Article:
Americans are less afraid of dying than COVID-19: research

National Guard members help motorists check the COVID-19 vaccination site on the campus of California State University in Los Angeles, Los Angeles County, California, United States, February 22, 2021. Los Angeles County, the most populous county in the United States, records a big drop in new cases of COVID-19 as vaccination continues, local health authorities announced on Monday (Photo: Xinhua)

In an ongoing panel study conducted by Northwestern University (NU) and Ohio State University, researchers believe that Americans are significantly less concerned that they could die from COVID-19, while their overall perception of the likelihood of contracting the virus remained relatively consistent from December to February.

“In December, Americans believed they had almost every third chance of dying if they became infected with COVID-19,” said Eric Nisbet, a professor of communication and policy analysis and director of the NU’s Center for Communication and Public Policy. “Now, two months later, that number has dropped significantly to about one in four chances of dying if they get sick. Interestingly, the overall perception of the likelihood of COVID-19 infection has not changed significantly.”

“Public Opinions on Vaccination Against COVID-19,” a study of 1,200 Americans surveyed monthly from December 2020 to June 2021, tracks changes in attitudes about risk perception, decision making, policy preferences, and preventative health behaviors. Respondents were asked about mandates for masks and vaccines, restrictions in bars and restaurants and places of worship, willingness or reluctance to be vaccinated, availability and efficacy of the vaccine, and their most important sources of information about COVID-19.

The study found that, despite some states abolishing mandates for masks across the state, strong public support, at 61 percent, for mandates for masks has remained unchanged since December.

The study shows that approximately four out of ten Americans “accept the vaccine,” saying they are extremely likely or likely to get the COVID-19 vaccine. Another of the four is the “vaccine that hesitates,” stating that it is either unlikely or unlikely to be vaccinated. Approximately one in three Americans remains “resistant to vaccines,” responding that they are unlikely or extremely unlikely to get it. Over a three-month period, these percentages remained stable and largely unchanged.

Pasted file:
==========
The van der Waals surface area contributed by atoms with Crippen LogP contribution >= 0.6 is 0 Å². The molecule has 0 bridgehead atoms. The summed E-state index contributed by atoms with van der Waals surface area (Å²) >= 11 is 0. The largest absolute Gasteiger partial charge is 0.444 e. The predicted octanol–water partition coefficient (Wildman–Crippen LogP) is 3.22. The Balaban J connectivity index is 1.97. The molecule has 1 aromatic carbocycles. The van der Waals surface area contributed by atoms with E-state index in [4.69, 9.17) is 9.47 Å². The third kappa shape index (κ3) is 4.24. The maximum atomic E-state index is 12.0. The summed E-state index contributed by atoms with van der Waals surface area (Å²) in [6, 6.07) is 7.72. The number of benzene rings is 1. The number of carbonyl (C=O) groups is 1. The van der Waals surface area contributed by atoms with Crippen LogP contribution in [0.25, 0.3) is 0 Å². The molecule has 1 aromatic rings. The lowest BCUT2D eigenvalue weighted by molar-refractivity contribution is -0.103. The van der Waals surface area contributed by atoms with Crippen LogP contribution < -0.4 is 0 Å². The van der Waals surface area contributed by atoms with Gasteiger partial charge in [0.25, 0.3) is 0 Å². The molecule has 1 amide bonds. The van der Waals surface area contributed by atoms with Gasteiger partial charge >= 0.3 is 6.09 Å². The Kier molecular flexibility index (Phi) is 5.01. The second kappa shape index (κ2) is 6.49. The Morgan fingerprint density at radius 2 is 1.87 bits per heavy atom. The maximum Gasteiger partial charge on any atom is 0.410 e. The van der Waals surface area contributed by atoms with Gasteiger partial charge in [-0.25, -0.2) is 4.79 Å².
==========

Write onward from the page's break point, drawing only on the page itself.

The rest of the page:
Respondents who expressed hesitation over acceptance were more likely to be women, blacks, and / or religious people and indicated that they were less interested in the news. They are also less reliable in health care providers and public health professionals, less likely to receive an annual flu vaccine, and feel that COVID-19 vaccines are less safe and somewhat less effective.

According to 23 percent of respondents, the most important source of information about the COVID-19 pandemic is news media, including newspapers, TV news, radio, news websites, followed by federal health authorities, such as those represented by the CDC and FDA at 18 percent. Healthcare providers and scientists were chosen as the most important source by 11 percent. Few respondents named social media or state and local officials as the primary source of COVID information.